There has been a lot of chatter about the number of scholarship players on the offensive line during this offseason, as well as guesses at which five of those players will start at which positions and if the Syracuse football coaching staff can replace Willie Tyler, the Texas transfer who recently left the program.
The offensive line being a point of interest makes perfect sense. The unit has been a weak point of the last couple campaigns, as it struggled with injuries, inexperience, continuity, and everything else that cascades down from being a banged-up line.
So, while Tyler’s departure hurts the team from both pedigree and numbers standpoints, no one knows how he would have actually played or, frankly, if he would have played for the Orange. Also, Tyler’s departure still leaves five players with starting experience on SU’s offensive line.
Dakota Davis has 15 starts at guard in the last two campaigns while Matthew Bergeron has started the last 16 games at tackle. Two-year starter Carlos Vettorello returns after opening every game last season at center, and Airon Servais, who has started 48 games at SU already, split time between center and tackle in each of the last two seasons. Mix in Chris Bleich, who started eight games for a Florida team ranked in the top ten nationally in 2019 before his season ended due to injury.
So, inexperience is probably not a viable excuse for the Orange this time around. And, hopefully, these five have already been identified as the starting group, especially because their individual experience fills out the five spots across the line.
I mention this because it seems like the last couple of training camps, it seems like the word “cross-training” has been used a lot to find “the best five” or “the best lineup”. As a result, guys get flipped around and lose reps at the spot they are best suited to play in order to get snaps at a different spot.
The whole unit also misses the opportunity to build continuity and trust. That continuity is a big part of offensive line play, as evidenced by recent results of Syracuse football, and not just in how things have gone sideways the last two seasons.
In 2017, SU went just 4-8, but upset Clemson at home and threatened a pair of nationally-ranked teams, LSU and Miami, on the road, falling in the late minutes. The same group of five started every game for that team: Cody Conway, Aaron Roberts, Aaron Servais, Evan Adams, and Jamar McGloster.
2018 was the best year for Orange football in a generation, as the team went 10-3. And, once again, a collective group was responsible for the work up front as Conway, Roberts, Servais, Adams, and Koda Martin were the starting five for 12 of 13 contests. Adams broke the perfect mark for the group up by missing one game against FCS opponent Wagner.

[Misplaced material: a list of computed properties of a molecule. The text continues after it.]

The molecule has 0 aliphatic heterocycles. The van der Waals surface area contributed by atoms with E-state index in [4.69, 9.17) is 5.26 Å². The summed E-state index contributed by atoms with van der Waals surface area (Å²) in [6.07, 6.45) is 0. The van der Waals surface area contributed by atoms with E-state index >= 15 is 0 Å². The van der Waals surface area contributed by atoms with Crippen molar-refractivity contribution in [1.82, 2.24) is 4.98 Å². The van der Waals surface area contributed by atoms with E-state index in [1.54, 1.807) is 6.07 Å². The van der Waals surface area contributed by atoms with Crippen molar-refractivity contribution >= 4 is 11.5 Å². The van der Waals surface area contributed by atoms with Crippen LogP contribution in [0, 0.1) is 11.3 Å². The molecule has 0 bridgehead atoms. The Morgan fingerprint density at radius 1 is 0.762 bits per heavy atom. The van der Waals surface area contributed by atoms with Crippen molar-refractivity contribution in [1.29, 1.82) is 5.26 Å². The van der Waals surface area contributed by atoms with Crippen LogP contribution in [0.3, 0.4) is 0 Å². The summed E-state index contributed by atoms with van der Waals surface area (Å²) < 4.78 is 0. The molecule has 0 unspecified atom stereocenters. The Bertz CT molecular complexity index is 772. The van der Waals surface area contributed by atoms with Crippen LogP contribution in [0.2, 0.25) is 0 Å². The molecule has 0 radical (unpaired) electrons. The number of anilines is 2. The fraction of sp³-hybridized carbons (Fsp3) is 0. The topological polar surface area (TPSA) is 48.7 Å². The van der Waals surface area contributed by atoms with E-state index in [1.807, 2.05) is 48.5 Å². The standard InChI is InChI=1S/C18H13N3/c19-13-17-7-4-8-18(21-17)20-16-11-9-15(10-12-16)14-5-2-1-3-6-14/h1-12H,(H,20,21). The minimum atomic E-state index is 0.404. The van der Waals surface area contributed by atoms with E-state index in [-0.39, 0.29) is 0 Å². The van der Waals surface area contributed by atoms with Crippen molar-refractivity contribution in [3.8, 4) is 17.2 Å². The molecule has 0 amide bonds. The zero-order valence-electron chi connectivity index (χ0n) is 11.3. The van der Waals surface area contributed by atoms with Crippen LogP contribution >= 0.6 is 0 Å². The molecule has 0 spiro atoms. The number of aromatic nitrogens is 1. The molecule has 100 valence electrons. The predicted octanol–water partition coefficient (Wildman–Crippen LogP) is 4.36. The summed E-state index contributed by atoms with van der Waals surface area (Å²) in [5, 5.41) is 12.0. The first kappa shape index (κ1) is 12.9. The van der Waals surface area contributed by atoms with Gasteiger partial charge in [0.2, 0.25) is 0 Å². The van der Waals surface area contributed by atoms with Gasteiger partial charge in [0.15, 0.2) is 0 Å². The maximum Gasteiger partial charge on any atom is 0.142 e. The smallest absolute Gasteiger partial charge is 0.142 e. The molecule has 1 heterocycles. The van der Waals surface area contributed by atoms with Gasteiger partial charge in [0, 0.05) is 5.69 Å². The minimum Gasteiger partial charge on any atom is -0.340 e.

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There is a lot of chatter about how Eric Dungey carried the team in those two campaigns, but those six guys who did most of the blocking for him in that time had a lot to say about his success. They also went on to some post-graduate success, especially in comparison to most SU football players, as four of them have spent time playing professional football.
Conway is currently on the Denver Broncos’ roster and previously spent time with the Green Bay Packers. Martin spent a year on the Los Angeles Chargers’ injured reserve and is now with the Arizona Cardinals. Adams spent time on the Baltimore Ravens’ roster last season and McGloster appeared on the roster of the then-Oakland Raiders and Chargers in 2019 before settling into the CFL.
You would be very hard-pressed to find another position group at Syracuse in recent seasons that sent four players onto NFL rosters over a two-year span.
But, even while those players had individual traits that propelled them to the next level, they also logged lots of time together on the field, whether the air-conditioned turf of game day, on the road against ACC foes, or even the practice field during a summer workout.
Hopefully, SU’s five returning starters will get a chance to do so again this season. They may not be individually talented as the players in that group, but a chance to prepare as a unit may help them develop and help shake off the doldrums that have plagued the offensive line over the last two seasons.
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